As we gained elevation, the constant humming of a helicopter was heard. We couldn't see smoke, but there was a bushfire in the next valley and the helicopter was dumping water on it. A small aircraft also flew over twice, spraying retardant. 
Taking a breather, we enjoyed the view back to the villages we had visited.

Next, the village of Ferreirola.

I wonder how old this vine is and growing through concrete!

 Many villages had water fountains and wash houses. This one was the clue to turn left.

This area is one of many areas of Spain, hoping for heavy falls of rain soon. November is one of their wettest months and none had fallen.

Atalbeitar, another delightful white village.

Finally after the last steep climb of the day, we arrived in Portugos. We followed the notes to the village church up this road and then discovered that our hotel was actually at the entry to the village.

The church bell tower.

After a refreshing shower we sat on our balcony and soaked up the sounds and beauty of the valley. Dogs barked, birds twittered and goat bells tinkled. The sunset colours added to the tranquility.  After dinner, the lights of the villages shone brightly. I wish my camera could have caught them more clearly.

We were footsore and the knees just a tad tired, but this had been an amazing day of hiking. I would love to read your comment.


  1. You have been hiking in Spain! How lovely is that!
    Such beautiful views and great photos... except that it was an unpleasant surprise to see a snake still in November. :)
    Wishing you a happy weekend!
    PS Lynxes are not dangerous to humans. I'd love to see one! :)

  2. What wonderful things you've seen on your walk! Spain looks beautiful - I love the white-housed villages. Looking forward to hearing more about your trip.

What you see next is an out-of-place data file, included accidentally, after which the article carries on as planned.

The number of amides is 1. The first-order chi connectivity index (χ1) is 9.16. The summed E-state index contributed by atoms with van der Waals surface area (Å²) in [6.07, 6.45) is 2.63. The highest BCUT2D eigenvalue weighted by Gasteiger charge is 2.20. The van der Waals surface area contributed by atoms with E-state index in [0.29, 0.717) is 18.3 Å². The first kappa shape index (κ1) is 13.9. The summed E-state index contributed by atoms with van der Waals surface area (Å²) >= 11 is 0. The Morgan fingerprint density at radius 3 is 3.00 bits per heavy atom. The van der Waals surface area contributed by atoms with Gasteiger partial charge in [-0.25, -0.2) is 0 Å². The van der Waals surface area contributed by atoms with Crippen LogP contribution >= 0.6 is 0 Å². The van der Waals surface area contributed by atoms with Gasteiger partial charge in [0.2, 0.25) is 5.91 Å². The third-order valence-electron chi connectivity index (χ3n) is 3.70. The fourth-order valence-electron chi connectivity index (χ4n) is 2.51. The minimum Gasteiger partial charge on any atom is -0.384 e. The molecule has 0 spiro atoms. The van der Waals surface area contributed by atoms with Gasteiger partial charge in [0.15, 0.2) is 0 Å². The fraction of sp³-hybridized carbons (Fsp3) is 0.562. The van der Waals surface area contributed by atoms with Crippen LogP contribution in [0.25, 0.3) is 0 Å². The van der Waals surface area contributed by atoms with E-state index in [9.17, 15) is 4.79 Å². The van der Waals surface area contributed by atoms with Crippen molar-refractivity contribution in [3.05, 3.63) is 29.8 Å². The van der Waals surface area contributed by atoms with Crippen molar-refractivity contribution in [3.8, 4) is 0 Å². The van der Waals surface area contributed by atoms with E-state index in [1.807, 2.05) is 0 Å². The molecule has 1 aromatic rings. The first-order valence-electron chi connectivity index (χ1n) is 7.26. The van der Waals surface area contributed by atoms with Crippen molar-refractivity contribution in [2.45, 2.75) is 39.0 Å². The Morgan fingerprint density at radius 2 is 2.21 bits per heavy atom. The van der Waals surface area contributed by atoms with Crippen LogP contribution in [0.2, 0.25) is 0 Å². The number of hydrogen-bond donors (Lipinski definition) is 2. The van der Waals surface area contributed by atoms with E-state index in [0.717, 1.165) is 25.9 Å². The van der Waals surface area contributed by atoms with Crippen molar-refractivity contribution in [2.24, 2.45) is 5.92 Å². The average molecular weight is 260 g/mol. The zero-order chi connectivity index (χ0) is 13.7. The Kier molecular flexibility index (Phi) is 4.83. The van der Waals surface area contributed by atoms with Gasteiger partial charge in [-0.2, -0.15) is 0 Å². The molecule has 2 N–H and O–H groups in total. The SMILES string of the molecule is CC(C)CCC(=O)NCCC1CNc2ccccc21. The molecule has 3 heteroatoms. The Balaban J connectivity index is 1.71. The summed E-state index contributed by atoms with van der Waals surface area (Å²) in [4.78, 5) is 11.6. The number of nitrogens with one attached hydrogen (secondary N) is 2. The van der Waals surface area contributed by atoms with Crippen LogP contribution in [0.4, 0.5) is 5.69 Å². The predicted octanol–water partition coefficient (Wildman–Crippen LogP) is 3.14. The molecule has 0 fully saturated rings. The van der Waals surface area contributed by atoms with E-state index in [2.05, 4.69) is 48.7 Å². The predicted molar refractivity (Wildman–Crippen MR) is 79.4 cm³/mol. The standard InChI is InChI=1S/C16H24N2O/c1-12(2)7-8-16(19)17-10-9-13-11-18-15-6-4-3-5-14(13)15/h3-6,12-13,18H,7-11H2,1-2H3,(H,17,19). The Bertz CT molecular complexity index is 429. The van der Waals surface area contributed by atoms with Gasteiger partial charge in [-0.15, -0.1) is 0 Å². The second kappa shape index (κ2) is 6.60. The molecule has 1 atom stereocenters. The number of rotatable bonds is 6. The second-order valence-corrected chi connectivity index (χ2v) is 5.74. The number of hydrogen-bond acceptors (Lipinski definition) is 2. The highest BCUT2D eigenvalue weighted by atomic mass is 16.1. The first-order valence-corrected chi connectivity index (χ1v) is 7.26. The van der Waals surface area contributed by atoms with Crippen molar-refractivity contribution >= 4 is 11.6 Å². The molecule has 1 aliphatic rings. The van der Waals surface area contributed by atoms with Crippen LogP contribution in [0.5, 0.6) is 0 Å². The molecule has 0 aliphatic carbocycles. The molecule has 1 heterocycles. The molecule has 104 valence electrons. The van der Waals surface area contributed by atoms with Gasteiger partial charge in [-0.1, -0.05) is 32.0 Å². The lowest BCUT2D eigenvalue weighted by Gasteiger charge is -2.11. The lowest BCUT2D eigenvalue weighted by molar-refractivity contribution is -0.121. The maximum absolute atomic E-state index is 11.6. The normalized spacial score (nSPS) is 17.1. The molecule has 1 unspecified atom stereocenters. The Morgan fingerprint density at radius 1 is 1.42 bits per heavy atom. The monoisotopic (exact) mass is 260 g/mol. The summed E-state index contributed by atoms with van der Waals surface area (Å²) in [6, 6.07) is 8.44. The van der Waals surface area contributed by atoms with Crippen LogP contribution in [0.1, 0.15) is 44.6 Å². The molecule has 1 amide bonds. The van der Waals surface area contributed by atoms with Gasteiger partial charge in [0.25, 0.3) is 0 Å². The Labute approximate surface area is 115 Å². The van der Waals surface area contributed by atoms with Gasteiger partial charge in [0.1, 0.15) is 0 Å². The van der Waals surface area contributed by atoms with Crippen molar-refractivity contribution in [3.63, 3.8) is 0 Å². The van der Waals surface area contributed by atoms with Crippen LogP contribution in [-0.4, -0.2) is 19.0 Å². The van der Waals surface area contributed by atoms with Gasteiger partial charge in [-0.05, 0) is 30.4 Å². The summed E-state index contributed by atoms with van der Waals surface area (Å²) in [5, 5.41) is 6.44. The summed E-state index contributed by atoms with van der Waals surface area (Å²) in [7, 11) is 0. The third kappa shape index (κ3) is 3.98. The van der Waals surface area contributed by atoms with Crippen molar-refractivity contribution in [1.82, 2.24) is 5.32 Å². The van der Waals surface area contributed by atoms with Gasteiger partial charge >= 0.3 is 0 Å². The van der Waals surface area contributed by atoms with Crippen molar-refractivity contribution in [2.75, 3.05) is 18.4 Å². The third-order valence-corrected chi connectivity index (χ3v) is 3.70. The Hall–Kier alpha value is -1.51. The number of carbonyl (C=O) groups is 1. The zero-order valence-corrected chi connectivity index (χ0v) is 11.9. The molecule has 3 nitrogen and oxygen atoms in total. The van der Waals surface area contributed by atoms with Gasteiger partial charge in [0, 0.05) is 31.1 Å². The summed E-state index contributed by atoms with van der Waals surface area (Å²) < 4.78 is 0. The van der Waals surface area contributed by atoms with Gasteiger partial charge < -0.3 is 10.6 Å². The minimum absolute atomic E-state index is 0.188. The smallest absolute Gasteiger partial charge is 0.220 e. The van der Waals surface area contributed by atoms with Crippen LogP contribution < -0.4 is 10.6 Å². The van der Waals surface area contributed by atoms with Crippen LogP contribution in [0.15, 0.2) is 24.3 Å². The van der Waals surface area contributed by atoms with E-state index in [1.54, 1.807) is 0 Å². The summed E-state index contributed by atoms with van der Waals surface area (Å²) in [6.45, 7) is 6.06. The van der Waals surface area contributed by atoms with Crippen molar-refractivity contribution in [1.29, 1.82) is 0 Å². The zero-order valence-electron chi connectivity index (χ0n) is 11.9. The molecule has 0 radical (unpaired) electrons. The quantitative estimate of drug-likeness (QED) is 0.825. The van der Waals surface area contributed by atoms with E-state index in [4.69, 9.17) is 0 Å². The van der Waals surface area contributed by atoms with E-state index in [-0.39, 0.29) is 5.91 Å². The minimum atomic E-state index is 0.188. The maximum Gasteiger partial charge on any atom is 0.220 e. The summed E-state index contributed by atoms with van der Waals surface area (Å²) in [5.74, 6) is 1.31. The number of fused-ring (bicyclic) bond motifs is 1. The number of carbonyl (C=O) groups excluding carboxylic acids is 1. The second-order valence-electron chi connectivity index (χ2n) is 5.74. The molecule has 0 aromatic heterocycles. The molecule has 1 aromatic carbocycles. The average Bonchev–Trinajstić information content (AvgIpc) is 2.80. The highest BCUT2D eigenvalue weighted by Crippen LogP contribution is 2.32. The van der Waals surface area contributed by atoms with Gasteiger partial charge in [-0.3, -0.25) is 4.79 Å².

3. This is a great post. The area looks so much like parts of California-- or even Arizona. It's no wonder they made westerns there. I hope they get rain soon.

  4. It is so annoying when the signs disappear. We walked about 10 K today and had to backtrack at least 3 times when we lost the red and white GR signs. How many kilometers are you water each day? The cemetery looks a lot like the ones you see in Italy.
    I was interested in Bill's comment. Many long years ago I went through the middle of Spain by car and it looked so exactly like spaghetti Western country that I couldn't believe it!

  5. I am enjoying catching up on your hiking in Spain. What a beautiful area albeit a bit brown. The villages are such a contrast with their white walls. I do love all the baskets of flowers gracing the buildings.

  6. Hello again, Helen! Thank you for your comment of yesterday! I think your question was about the landscape photos. The first three images were taken about at 9 a.m. and the last photo (with stars) was taken about at 5 o'clock p.m.

    1. Thanks Sara. I was curious as to how much actual daylight you have. I guess it diminishes as winter progresses. So different to living in the tropics.

  7. Darlene would love the challenge of all the route finding that was needed. Thank you for taking us along on your journey, I am enjoying reading your commentary. I almost feel like I am ascending and descending with you!

  8. A fine village to village hike, a chance to see the real Spain. I'd have been thrilled to see a snake as they are rare in the UK